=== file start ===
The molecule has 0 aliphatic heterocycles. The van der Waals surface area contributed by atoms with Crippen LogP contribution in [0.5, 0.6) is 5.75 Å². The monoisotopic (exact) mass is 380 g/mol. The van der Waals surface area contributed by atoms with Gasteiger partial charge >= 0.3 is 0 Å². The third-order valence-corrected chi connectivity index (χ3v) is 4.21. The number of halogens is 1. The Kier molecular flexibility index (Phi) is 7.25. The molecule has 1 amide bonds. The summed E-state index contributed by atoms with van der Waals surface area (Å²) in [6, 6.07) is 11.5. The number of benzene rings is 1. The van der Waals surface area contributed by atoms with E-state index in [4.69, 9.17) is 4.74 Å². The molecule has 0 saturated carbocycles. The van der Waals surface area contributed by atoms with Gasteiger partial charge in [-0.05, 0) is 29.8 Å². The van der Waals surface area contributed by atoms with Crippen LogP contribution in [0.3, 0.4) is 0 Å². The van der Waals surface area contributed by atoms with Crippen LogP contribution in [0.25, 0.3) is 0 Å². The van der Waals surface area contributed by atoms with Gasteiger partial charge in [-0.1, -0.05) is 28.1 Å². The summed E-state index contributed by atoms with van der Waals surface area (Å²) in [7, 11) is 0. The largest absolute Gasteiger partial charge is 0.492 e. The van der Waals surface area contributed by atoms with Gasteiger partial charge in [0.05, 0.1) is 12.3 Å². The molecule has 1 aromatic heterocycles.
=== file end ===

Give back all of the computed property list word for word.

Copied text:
The molecule has 0 aliphatic heterocycles. The van der Waals surface area contributed by atoms with Crippen LogP contribution in [0.5, 0.6) is 5.75 Å². The monoisotopic (exact) mass is 380 g/mol. The van der Waals surface area contributed by atoms with Gasteiger partial charge >= 0.3 is 0 Å². The third-order valence-corrected chi connectivity index (χ3v) is 4.21. The number of halogens is 1. The Kier molecular flexibility index (Phi) is 7.25. The molecule has 1 amide bonds. The summed E-state index contributed by atoms with van der Waals surface area (Å²) in [6, 6.07) is 11.5. The number of benzene rings is 1. The van der Waals surface area contributed by atoms with E-state index in [4.69, 9.17) is 4.74 Å². The molecule has 0 saturated carbocycles. The van der Waals surface area contributed by atoms with Gasteiger partial charge in [-0.05, 0) is 29.8 Å². The van der Waals surface area contributed by atoms with Crippen LogP contribution in [0.3, 0.4) is 0 Å². The van der Waals surface area contributed by atoms with Crippen LogP contribution in [0.25, 0.3) is 0 Å². The van der Waals surface area contributed by atoms with Gasteiger partial charge in [-0.1, -0.05) is 28.1 Å². The summed E-state index contributed by atoms with van der Waals surface area (Å²) in [7, 11) is 0. The largest absolute Gasteiger partial charge is 0.492 e. The van der Waals surface area contributed by atoms with Gasteiger partial charge in [0.05, 0.1) is 12.3 Å². The molecule has 1 aromatic heterocycles.